Vietnam, the V in CIVETS

This is in response to the latest post on An International Educator in Vietnam about Vietnam’s role in the latest post-BRIC acronym, CIVETS (Colombia,  Indonesia, Vietnam, Egypt, Turkey, and South Africa). While I agree with CIVETS as a plan for investors and other people looking beyond BRICs, and also with Vietnam’s inclusion in this bloc, I had a long response to the reasons why Vietnam should be taken seriously.

I’m posting my comment in full here, but please read the original post for context as I am not going to repost that here:

Good introduction, and I’m sure lots more will be written about Vietnam/CIVETS in the years to come. Let me play devil’s advocate (while basically agreeing with Vietnam’s role as the V in civet). I would love to hear any responses.

Rapid growth was not sustainable, which we can see more clearly now. Growth is slow, and still lower than targets which had already been forecasted down. Yet inflation is still there in everybody’s face, and dealing with inflation will (necessarily, I think) lead to even slower growth. Currency instability is generally in favor of Vietnam relative to its competitors in the export market as the dong only gets weaker, meaning commodities, which don’t rely so much on imported costs, are cheaper. Even more so if other developing countries’ currencies appreciate relative to the dollar.

Other exports rely heavily on imported inputs, so Vietnamese companies simply see their costs rising and can either make no money or raise prices accordingly.

Vietnam’s domestic consumption of green technology is quite low. I’m not sure this is one of our strong points. I guess that can be seen as a reason for making Vietnam a destination for outside investors. Investment in the energy sector has been weak due to the price of electricity sold to consumers, which is fixed, and means it’s nearly impossible to make money.

Architecturally, I think Saigon’s new highrises are mostly not pretty, and outside of handful, unnoteworthy. Meanwhile, historically significant architecture is either not properly preserved or torn down outright. I think we can all expect that any further showpiece residential or commercial construction will be put on hold until the currently collapsed high-end residential market is revived, and current prime commercial real estate is absorbed.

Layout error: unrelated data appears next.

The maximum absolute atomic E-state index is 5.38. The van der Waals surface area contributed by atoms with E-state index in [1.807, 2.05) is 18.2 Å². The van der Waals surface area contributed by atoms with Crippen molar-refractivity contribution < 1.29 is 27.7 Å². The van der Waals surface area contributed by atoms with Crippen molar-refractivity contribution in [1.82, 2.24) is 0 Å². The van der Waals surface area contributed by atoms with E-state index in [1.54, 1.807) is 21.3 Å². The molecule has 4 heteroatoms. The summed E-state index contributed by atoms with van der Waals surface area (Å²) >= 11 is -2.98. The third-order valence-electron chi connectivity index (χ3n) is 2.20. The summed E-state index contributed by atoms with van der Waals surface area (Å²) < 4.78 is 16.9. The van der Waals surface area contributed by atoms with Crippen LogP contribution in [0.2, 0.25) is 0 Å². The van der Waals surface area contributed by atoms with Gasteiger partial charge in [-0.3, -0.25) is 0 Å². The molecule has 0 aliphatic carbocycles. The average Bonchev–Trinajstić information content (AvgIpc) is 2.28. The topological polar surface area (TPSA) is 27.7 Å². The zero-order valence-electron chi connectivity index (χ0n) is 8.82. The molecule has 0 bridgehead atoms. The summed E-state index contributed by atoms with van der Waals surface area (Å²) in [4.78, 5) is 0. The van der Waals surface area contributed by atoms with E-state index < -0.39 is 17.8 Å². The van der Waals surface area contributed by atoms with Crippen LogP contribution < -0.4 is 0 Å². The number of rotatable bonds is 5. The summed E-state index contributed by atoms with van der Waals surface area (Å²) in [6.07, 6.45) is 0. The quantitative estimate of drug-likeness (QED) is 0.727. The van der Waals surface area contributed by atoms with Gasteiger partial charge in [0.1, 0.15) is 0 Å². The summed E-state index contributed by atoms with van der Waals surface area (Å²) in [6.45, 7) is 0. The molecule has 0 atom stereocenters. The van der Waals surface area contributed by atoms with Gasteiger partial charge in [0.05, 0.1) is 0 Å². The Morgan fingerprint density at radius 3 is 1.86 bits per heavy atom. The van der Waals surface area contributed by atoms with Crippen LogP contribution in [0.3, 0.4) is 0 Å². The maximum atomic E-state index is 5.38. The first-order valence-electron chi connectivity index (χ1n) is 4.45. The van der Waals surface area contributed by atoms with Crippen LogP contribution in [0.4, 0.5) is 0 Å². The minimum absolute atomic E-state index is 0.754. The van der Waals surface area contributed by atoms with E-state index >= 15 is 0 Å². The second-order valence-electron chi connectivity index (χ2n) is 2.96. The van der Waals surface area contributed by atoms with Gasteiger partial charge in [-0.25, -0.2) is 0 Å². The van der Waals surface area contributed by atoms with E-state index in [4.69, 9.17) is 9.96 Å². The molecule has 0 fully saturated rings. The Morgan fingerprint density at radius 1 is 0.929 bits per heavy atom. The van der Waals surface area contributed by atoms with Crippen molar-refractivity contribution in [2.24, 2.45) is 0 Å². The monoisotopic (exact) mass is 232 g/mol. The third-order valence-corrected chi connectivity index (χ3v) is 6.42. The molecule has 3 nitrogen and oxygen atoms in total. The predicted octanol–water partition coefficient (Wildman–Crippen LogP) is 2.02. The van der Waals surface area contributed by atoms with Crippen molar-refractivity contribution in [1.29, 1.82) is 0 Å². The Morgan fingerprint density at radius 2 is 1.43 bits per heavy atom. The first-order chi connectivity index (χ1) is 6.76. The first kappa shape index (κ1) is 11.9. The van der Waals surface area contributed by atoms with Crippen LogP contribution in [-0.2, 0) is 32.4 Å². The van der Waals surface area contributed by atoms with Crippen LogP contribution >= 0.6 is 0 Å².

E-commerce will grow, but what are the reasons for it being expected to grow at a rapid clip in the next 3 years? E-wallets are still not being adopted (somewhat due to an unlinked banking system), same with credit cards, and mobile providers aren’t pushing mobile payment without taking such a huge cut that merchants are successfully detered.

I may be cynical in thinking that a website created by the government will not have much impact, just as they have not had much success with their social network.

Overseas investment: This is more or less a sign of the willingness of state-owned companies to dabble in neighboring countries, isn’t it?

Finally, some comments about the key data.

Exports were $70b, but imports were $7b (10%) at $77b.

FDI was down 28%. I think that shows that many people were only interested in speculating in real estate.

Internet subscribers at 4.1m while the number of 30 million internet users was mentioned. Perhaps this means almost everybody is using the internet at cafes or on their phones? Are those users going to buy things online?

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About saigonist

I'm a trained software engineer who enjoys developing websites (using Drupal). Currently working on several web startups and consulting in my free time. I was born in Japan, raised in the US, and now live in Vietnam. I normally blog at

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